Courses must be taken or competency demonstrated in the sequence as determined by the prerequisites. Transfer credit after a student has been placed by Indiana Tech will not be accepted unless it adheres to the sequence indicated above.

For an Associate degree candidate, no more than 45 credit hours can be transferred from regionally accredited schools, and 30 from a non-regionally schools. For a Bachelor degree candidate, no more than 90 credit hours can be transferred from regionally accredited schools, and 60 from a non-regionally accredited school.

If students wish to have previous university-level course work from international studies evaluated for transfer credit, they must have a course-by-course evaluation report completed by one of the following services:

  • Global Credential Evaluators, Inc.
    P.O. Box 36
    28 Westhampton Way
    Richmond, VA 23173
    (804) 639-3660
    gcevaluators.com
  • Educational Credential Evaluators, Inc.
    P.O. Box 514070
    Milwaukee, WI 43203
    (414) 289-3400
    ece.org
  • World Education Services, Inc.
    P.O. Box 745
    Old Chelsea Station
    New York, NY 10113-0745
    (212) 966-6311
    wes.org
  • American Association of Collegiate Registrars and Admissions Officers (AACRAO)
    International Education Services
    One Dupont Circle, NW, Suite 520
    Washington, D.C. 20036-1135
    (202) 296-3359
    aacrao.org
  • UCredo
    P. O. Box 3044
    Windermere, FL  34786
    (407) 965-2733

Undergraduate Change of Curriculum

Students wishing to change degree programs must complete the appropriate Change of Curriculum Form available on our website at registrar.IndianaTech.edu. Traditional undergraduate students who make changes to their curriculum will require a signature from their current advisor and the new dean’s signature.

Students may change to the curriculum of the current year with the approval of the registrar. Students may not change to a curriculum in force prior to their enrollment, nor may students revert to previous curriculum requirements after officially changing to a current year curriculum.

Students are notified upon completion of their change of curriculum through their Indiana Tech email.

Academic Probation and Dismissal

It is expected that each student will strive to maintain the highest academic record. Once semester grades are issued, students who have completed their first semester must have earned at least a 1.5 cumulative GPA or they will be placed on academic probation. Once on probation, these students must earn a cumulative GPA of 1.5 or higher for the following semester or they will be academically dismissed.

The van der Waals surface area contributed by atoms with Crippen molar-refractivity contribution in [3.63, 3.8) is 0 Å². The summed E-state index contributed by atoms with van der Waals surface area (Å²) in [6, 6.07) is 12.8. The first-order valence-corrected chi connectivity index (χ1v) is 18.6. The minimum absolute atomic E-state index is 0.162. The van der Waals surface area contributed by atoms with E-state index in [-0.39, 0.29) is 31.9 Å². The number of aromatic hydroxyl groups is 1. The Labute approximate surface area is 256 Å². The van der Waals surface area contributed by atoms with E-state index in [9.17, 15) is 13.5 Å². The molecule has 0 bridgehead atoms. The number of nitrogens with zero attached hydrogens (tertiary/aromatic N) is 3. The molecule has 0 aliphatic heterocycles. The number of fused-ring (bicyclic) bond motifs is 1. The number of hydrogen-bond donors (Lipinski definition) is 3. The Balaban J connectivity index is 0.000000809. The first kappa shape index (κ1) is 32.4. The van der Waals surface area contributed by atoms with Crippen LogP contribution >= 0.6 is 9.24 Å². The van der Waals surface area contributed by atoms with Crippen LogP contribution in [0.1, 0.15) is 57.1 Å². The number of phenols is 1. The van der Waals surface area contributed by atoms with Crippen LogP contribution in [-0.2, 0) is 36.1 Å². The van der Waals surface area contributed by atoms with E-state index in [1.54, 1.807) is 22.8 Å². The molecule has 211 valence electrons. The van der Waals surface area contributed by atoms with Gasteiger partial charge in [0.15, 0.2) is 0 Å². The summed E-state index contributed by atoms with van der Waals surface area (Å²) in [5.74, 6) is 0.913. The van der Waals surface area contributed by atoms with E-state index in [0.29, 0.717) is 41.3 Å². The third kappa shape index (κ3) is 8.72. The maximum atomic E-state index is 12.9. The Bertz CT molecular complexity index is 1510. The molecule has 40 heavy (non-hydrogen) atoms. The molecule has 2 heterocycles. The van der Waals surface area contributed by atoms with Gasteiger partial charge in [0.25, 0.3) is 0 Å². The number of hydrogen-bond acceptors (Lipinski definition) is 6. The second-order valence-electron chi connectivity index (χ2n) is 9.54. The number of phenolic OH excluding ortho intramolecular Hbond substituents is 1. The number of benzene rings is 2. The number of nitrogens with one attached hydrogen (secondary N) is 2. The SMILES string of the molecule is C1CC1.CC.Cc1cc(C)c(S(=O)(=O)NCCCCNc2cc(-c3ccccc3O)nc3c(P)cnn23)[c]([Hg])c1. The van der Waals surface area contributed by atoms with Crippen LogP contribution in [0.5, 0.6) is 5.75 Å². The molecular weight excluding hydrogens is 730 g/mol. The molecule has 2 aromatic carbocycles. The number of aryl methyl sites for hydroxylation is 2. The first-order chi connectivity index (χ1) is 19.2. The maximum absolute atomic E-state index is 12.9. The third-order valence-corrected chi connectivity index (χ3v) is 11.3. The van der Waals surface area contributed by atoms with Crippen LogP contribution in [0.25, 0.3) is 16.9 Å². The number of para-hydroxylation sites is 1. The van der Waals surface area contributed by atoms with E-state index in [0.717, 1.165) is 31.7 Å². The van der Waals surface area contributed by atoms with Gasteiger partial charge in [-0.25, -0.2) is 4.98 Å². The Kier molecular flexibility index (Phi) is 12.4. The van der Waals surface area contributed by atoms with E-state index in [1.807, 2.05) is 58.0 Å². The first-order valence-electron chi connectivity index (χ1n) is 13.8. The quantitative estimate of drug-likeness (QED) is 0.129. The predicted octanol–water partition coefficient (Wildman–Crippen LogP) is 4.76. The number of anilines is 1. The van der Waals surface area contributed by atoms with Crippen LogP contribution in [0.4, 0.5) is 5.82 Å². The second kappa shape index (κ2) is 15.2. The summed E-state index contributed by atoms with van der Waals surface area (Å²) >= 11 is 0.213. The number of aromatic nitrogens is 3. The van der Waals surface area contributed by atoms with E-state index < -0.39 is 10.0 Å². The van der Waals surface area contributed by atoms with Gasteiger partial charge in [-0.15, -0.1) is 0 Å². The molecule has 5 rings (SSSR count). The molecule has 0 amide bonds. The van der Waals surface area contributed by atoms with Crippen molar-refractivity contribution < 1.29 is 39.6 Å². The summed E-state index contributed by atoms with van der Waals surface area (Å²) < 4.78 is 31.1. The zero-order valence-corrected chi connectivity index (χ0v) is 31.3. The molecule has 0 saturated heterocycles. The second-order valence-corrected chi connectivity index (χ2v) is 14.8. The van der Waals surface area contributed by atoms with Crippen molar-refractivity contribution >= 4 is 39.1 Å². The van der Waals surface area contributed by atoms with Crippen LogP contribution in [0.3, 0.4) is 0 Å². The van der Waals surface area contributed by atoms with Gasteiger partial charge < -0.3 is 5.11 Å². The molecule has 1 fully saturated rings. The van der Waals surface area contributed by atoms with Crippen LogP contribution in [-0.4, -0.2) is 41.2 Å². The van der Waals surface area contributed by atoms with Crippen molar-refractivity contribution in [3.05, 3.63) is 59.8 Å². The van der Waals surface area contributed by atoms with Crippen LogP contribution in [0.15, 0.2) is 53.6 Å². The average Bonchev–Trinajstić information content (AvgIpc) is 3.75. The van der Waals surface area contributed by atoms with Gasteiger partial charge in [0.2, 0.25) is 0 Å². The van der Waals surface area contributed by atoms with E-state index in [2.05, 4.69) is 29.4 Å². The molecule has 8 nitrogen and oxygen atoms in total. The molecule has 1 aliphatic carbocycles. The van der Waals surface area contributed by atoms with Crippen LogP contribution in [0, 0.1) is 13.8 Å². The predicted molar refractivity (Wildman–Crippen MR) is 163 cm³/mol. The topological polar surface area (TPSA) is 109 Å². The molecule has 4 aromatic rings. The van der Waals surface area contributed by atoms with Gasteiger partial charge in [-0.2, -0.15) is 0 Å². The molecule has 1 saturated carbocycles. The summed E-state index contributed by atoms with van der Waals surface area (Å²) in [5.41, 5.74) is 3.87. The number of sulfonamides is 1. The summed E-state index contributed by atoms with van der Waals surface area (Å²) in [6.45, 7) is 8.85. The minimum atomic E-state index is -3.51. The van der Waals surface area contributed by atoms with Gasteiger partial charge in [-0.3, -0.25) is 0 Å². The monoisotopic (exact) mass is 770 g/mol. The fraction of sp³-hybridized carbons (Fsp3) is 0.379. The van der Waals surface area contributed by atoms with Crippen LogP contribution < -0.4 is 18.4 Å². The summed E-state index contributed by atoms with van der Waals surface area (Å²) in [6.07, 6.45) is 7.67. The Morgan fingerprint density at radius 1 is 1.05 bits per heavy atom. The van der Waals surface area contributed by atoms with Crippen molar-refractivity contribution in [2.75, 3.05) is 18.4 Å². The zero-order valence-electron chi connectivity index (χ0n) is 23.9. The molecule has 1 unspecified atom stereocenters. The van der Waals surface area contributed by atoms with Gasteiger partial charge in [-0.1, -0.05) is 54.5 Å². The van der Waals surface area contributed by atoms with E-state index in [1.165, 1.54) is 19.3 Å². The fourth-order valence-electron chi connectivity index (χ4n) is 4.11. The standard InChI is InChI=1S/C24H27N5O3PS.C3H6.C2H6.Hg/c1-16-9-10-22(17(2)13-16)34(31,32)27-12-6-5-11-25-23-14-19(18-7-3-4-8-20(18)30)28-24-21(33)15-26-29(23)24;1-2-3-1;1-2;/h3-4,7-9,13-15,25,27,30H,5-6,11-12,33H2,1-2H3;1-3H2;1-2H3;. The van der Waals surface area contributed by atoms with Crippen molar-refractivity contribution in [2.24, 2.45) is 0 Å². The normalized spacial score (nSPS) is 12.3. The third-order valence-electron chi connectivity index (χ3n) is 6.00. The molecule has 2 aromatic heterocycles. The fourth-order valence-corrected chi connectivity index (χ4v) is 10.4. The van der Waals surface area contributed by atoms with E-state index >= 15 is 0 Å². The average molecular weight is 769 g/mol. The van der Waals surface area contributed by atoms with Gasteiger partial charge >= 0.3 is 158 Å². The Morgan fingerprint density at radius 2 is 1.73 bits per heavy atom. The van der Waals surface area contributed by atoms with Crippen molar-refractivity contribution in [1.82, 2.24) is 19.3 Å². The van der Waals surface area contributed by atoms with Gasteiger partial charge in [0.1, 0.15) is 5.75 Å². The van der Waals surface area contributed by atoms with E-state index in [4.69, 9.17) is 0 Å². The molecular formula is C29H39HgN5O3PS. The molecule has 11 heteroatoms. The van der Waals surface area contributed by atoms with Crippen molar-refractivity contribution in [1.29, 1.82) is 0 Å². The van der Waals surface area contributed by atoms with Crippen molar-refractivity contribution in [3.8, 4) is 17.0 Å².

Once semester grades are issued, students who have completed their third semester and beyond must maintain at least a 2.0 cumulative GPA or they will be placed on academic probation. Once on probation, these students must earn a cumulative GPA of 2.0 or higher for the following semester or they will be academically dismissed.

Students placed on academic probation or who have been dismissed will be informed of their status through U.S. mail and Indiana Tech email within two weeks of the end of the academic semester that determined the status.

Students placed on academic dismissal status for the first time may apply for readmission after a period of one semester, not including winter or summer semesters. The Registrar’s office determines whether or not a student is readmitted and will notify these students through email and U.S. mail of the decision within two weeks of the student requesting readmission. Upon readmission, these students will be placed on academic probation and will need to earn a cumulative grade point average of 2.0 or higher, or they will be academically dismissed. Students academically dismissed for the second time may apply for readmission to the University but may not apply for readmission to the same academic major for at least one calendar year.

Students on academic probation or dismissal status may not hold office in any campus fraternity organization; may not participate in intercollegiate athletics; and may be required to live in campus housing unless married or living with close relatives.

Academic Dismissal Appeal

Students who are academically dismissed have an opportunity to appeal the dismissal if extenuating circumstances occurred during the semester that led to the academic dismissal. The letter notifying these students of their dismissal status also outlines the process for appealing the academic dismissal. Students must submit appeals no later than two weeks prior to the beginning of the following semester. Appeals are reviewed by the Financial Aid-Academic Dismissal Appeals Committee. Students will be notified of the outcome of the appeal review through email and U.S. mail . If a student disagrees with the outcome, a second appeal can be made to the vice president for academic affairs, whose decision is final.

Academic Intervention for Students on Probation

The academic intervention program provides services to current and entering students placed on academic probation and concentrates on the individual student. This applies to Day students and not CPS (Adult and Online) students. Once they have been notified of their probationary status, students are assigned to faculty and staff advisors who serve as Academic Intervention Specialists (AIS). AIS advisors are matched with students based on Indiana Tech’s commitment to providing relationship-based education; consideration for the pairings is given to major area of study, academic and co-curricular involvement, and past and current advisor-advisee familiarity. Students and AIS advisors work together by creating personalized contracts. This includes identifying and setting realistic goals as well as the steps needed to achieve them, terms of mutual accountability, and resources that can assist students both in short- and long-term bases. AIS advisors and students work together toward a common goal of helping students improve and achieve academic and overall success in college.